cjwatson at ubuntu.com
Tue Jul 17 01:54:51 BST 2007
I thought I'd send a brief update on what's been going on with d-i (the
installer used on the alternate and server CDs, and for netboot
installations) lately. Please send follow-ups to the ubuntu-installer
mailing list rather than ubuntu-devel.
I went to Debconf 7 in Edinburgh, and spent a good deal of time with the
d-i folks there (Joey Hess, Frans Pop, Christian Perrier, Jérémy Bobbio,
and others). We worked on a number of things there, including:
* debootstrap 1.0.0
debootstrap is now identical in Debian and Ubuntu, for the first
time since Ubuntu's inception; there should be no real reason now
why it can't stay that way, which will make it easier for people
running Debian to create Ubuntu chroots.
I also did a bit of work in the seeds and on Soyuz to allow the set
of packages installed by 'debootstrap --variant=buildd' to be stored
in index fields in the archive just like the normal base system
installed by debootstrap, which should mean that very few changes
are needed for future Ubuntu releases (it may even be possible at
some future point to teach debootstrap that unrecognised Ubuntu
releases should just try the gutsy script, although the supporting
code for that doesn't exist yet). The Soyuz changes are due to land
in Launchpad 1.1.7 shortly, and the corresponding debootstrap change
will happen shortly afterwards.
* Memory savings
Memory use in d-i has been an issue for a while now, in no small
part because every new human language that gets supported has added
another chunk to it. I did some work on cdebconf during Debconf and
in the few days afterwards, and was able to teach it to drop
translations it isn't using, both from memory and (after anna runs)
from the templates database in d-i's tmpfs. Coupled with fixes for
some more straightforward memory leaks, this reduces d-i's memory
footprint by somewhere around 20MB.
It may be possible to apply some of the same savings to the Ubuntu
desktop CD as well, which is currently much harder on memory than it
should be. This is more work because that doesn't yet use cdebconf,
and can't yet because cdebconf doesn't support the escape
capability. Work is ongoing.
* dmraid support
Frans Pop spent most of Debconf glued to a test system developing
experimental support for fake ATA RAID (dmraid). This was still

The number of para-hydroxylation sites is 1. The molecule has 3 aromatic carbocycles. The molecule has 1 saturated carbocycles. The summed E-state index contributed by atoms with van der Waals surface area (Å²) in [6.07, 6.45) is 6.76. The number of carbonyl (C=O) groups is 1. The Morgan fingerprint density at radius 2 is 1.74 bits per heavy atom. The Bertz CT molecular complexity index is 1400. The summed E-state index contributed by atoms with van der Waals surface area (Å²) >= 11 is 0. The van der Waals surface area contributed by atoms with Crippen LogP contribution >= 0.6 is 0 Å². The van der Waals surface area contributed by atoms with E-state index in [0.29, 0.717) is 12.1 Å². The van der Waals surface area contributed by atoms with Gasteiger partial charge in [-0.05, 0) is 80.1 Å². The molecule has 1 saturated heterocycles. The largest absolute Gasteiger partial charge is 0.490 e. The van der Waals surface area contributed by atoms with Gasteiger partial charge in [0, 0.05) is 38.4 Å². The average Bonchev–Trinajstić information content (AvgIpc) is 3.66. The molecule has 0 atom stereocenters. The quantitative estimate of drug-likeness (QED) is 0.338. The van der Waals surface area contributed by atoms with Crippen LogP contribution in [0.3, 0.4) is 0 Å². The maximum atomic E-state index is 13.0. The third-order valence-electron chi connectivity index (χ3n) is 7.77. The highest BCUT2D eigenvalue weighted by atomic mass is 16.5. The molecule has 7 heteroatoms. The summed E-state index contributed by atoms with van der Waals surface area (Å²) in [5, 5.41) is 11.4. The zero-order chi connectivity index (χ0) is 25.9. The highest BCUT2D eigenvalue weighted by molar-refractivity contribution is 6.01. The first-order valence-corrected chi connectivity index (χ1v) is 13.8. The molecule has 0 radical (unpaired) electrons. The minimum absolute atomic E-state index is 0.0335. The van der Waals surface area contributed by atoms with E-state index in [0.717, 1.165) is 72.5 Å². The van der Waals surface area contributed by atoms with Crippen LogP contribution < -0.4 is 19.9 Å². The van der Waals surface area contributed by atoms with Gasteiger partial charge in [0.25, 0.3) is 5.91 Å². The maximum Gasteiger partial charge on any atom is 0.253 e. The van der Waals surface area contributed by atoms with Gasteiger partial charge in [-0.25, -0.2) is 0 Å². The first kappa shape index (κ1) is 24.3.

pretty rough in terms of UI last time I looked at it, and would be
hard work to glue into Ubiquity; we haven't yet merged this into
Ubuntu. Still, it's a common feature request and so I thought I'd
mention that this work is coming down the pipe.
Since it was long past time, I finally merged kickseed into upstream
d-i, which is the component responsible for implementing
compatibility with Red Hat's Kickstart. Once a few bits and pieces
are fixed up, that will be able to work on Debian too, providing an
alternative to preseeding whose details don't change quite so often.
kickseed has had a few extra bits of compatibility added in Gutsy.
Since I believe LVM preseeding has improved considerably since I
originally wrote kickseed, volunteers to implement LVM configuration
are very welcome. RAID configuration might even be possible in
kickseed now with a bit more work.
Other recent changes
* Network interface configuration
d-i no longer relies on /etc/iftab (an Ubuntu-specific change) to
ensure that the names of network interfaces persist across reboots,
but now uses a corresponding udev facility instead.
* ISC DHCP v3
d-i has used ISC DHCP v2 for a long time, because it offers all the
features we need while being relatively small. That package has been
getting rather crusty, particularly from a security perspective, so
there's been increasing pressure to switch to something else. For a
long time this was blocked on resolving the size increase, but
Debian has now decided that the size increase is small enough not to
be too much of a problem, and I've followed suit in Ubuntu.
I've been working on the underpinnings for merging Wubi, a
Windows-based installer for Ubuntu. Part of this involves the
ability to install into a set of loop-mounted filesystem images
located on an NTFS filesystem. I can think of one rather elegant way
to go about this in d-i, but my assessment is that it would take too
long to implement for Gutsy, so I'm pursuing a hackier approach
involving a customised partman component that just implements this
particular kind of autopartitioning monolithically rather than
implementing each of the necessary components in ways that can be
used individually. I have nothing much to show yet, but all being
well I hope to be able to demonstrate progress here soon.
Colin Watson [cjwatson at ubuntu.com]
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